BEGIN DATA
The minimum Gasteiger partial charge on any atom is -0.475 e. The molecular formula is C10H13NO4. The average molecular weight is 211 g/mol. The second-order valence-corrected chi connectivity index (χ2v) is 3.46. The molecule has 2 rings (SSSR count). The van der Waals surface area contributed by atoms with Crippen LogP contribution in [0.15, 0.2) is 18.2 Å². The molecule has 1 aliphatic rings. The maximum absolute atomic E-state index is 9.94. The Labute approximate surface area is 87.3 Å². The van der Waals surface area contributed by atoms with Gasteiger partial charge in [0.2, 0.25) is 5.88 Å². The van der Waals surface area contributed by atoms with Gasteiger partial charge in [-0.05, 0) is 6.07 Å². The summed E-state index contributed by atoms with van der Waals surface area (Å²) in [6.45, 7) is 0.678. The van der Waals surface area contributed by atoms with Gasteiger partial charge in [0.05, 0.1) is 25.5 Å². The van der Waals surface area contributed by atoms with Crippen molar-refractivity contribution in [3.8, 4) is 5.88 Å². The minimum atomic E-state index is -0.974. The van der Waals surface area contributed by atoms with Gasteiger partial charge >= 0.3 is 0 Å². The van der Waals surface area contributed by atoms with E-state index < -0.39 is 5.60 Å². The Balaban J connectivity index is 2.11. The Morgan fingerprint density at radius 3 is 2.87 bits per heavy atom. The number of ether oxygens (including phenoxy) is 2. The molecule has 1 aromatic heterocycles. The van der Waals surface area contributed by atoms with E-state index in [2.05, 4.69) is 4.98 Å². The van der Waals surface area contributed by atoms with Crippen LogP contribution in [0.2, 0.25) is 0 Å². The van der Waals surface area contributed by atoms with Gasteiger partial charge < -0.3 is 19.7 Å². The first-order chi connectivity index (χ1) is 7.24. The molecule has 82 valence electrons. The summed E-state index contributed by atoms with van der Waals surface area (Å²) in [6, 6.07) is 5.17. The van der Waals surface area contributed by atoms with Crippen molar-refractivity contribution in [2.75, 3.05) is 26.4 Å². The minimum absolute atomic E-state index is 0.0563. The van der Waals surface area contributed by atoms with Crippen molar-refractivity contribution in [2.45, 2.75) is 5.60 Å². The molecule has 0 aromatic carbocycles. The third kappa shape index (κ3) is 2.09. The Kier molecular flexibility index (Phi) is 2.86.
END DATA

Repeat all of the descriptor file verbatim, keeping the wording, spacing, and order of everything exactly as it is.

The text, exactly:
The minimum Gasteiger partial charge on any atom is -0.475 e. The molecular formula is C10H13NO4. The average molecular weight is 211 g/mol. The second-order valence-corrected chi connectivity index (χ2v) is 3.46. The molecule has 2 rings (SSSR count). The van der Waals surface area contributed by atoms with Crippen LogP contribution in [0.15, 0.2) is 18.2 Å². The molecule has 1 aliphatic rings. The maximum absolute atomic E-state index is 9.94. The Labute approximate surface area is 87.3 Å². The van der Waals surface area contributed by atoms with Gasteiger partial charge in [0.2, 0.25) is 5.88 Å². The van der Waals surface area contributed by atoms with Gasteiger partial charge in [-0.05, 0) is 6.07 Å². The summed E-state index contributed by atoms with van der Waals surface area (Å²) in [6.45, 7) is 0.678. The van der Waals surface area contributed by atoms with Gasteiger partial charge in [0.05, 0.1) is 25.5 Å². The van der Waals surface area contributed by atoms with Crippen molar-refractivity contribution in [3.8, 4) is 5.88 Å². The minimum atomic E-state index is -0.974. The van der Waals surface area contributed by atoms with Gasteiger partial charge >= 0.3 is 0 Å². The van der Waals surface area contributed by atoms with E-state index < -0.39 is 5.60 Å². The Balaban J connectivity index is 2.11. The Morgan fingerprint density at radius 3 is 2.87 bits per heavy atom. The number of ether oxygens (including phenoxy) is 2. The molecule has 1 aromatic heterocycles. The van der Waals surface area contributed by atoms with E-state index in [2.05, 4.69) is 4.98 Å². The van der Waals surface area contributed by atoms with Crippen LogP contribution in [0.2, 0.25) is 0 Å². The van der Waals surface area contributed by atoms with Gasteiger partial charge < -0.3 is 19.7 Å². The first-order chi connectivity index (χ1) is 7.24. The molecule has 82 valence electrons. The summed E-state index contributed by atoms with van der Waals surface area (Å²) in [6, 6.07) is 5.17. The van der Waals surface area contributed by atoms with Crippen molar-refractivity contribution in [2.75, 3.05) is 26.4 Å². The minimum absolute atomic E-state index is 0.0563. The van der Waals surface area contributed by atoms with Crippen molar-refractivity contribution in [2.45, 2.75) is 5.60 Å². The molecule has 0 aromatic carbocycles. The third kappa shape index (κ3) is 2.09. The Kier molecular flexibility index (Phi) is 2.86.